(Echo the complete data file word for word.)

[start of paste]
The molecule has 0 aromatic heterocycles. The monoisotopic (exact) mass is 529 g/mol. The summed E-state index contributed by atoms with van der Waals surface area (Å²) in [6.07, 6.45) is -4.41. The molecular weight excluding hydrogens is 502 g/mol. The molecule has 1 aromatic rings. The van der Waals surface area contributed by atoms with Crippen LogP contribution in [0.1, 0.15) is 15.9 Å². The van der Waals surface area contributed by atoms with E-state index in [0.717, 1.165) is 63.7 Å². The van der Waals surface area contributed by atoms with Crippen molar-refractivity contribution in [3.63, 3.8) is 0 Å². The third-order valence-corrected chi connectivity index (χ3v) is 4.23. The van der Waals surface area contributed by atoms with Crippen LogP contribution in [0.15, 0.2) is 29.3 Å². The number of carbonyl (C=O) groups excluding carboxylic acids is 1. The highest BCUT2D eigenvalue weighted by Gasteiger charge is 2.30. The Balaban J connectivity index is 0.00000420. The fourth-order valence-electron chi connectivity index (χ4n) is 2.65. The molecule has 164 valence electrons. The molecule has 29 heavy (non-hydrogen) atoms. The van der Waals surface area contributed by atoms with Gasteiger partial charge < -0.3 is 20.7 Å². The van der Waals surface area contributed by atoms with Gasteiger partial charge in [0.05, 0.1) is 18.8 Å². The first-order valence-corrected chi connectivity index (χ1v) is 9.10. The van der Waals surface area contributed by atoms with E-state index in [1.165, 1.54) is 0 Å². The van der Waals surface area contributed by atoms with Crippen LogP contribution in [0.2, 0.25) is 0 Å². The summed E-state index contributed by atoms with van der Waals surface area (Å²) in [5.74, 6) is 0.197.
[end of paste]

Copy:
The molecule has 0 aromatic heterocycles. The monoisotopic (exact) mass is 529 g/mol. The summed E-state index contributed by atoms with van der Waals surface area (Å²) in [6.07, 6.45) is -4.41. The molecular weight excluding hydrogens is 502 g/mol. The molecule has 1 aromatic rings. The van der Waals surface area contributed by atoms with Crippen LogP contribution in [0.1, 0.15) is 15.9 Å². The van der Waals surface area contributed by atoms with E-state index in [0.717, 1.165) is 63.7 Å². The van der Waals surface area contributed by atoms with Crippen molar-refractivity contribution in [3.63, 3.8) is 0 Å². The third-order valence-corrected chi connectivity index (χ3v) is 4.23. The van der Waals surface area contributed by atoms with Crippen LogP contribution in [0.15, 0.2) is 29.3 Å². The number of carbonyl (C=O) groups excluding carboxylic acids is 1. The highest BCUT2D eigenvalue weighted by Gasteiger charge is 2.30. The Balaban J connectivity index is 0.00000420. The fourth-order valence-electron chi connectivity index (χ4n) is 2.65. The molecule has 164 valence electrons. The molecule has 29 heavy (non-hydrogen) atoms. The van der Waals surface area contributed by atoms with Gasteiger partial charge < -0.3 is 20.7 Å². The van der Waals surface area contributed by atoms with Gasteiger partial charge in [0.05, 0.1) is 18.8 Å². The first-order valence-corrected chi connectivity index (χ1v) is 9.10. The van der Waals surface area contributed by atoms with E-state index in [1.165, 1.54) is 0 Å². The van der Waals surface area contributed by atoms with Crippen LogP contribution in [0.2, 0.25) is 0 Å². The summed E-state index contributed by atoms with van der Waals surface area (Å²) in [5.74, 6) is 0.197.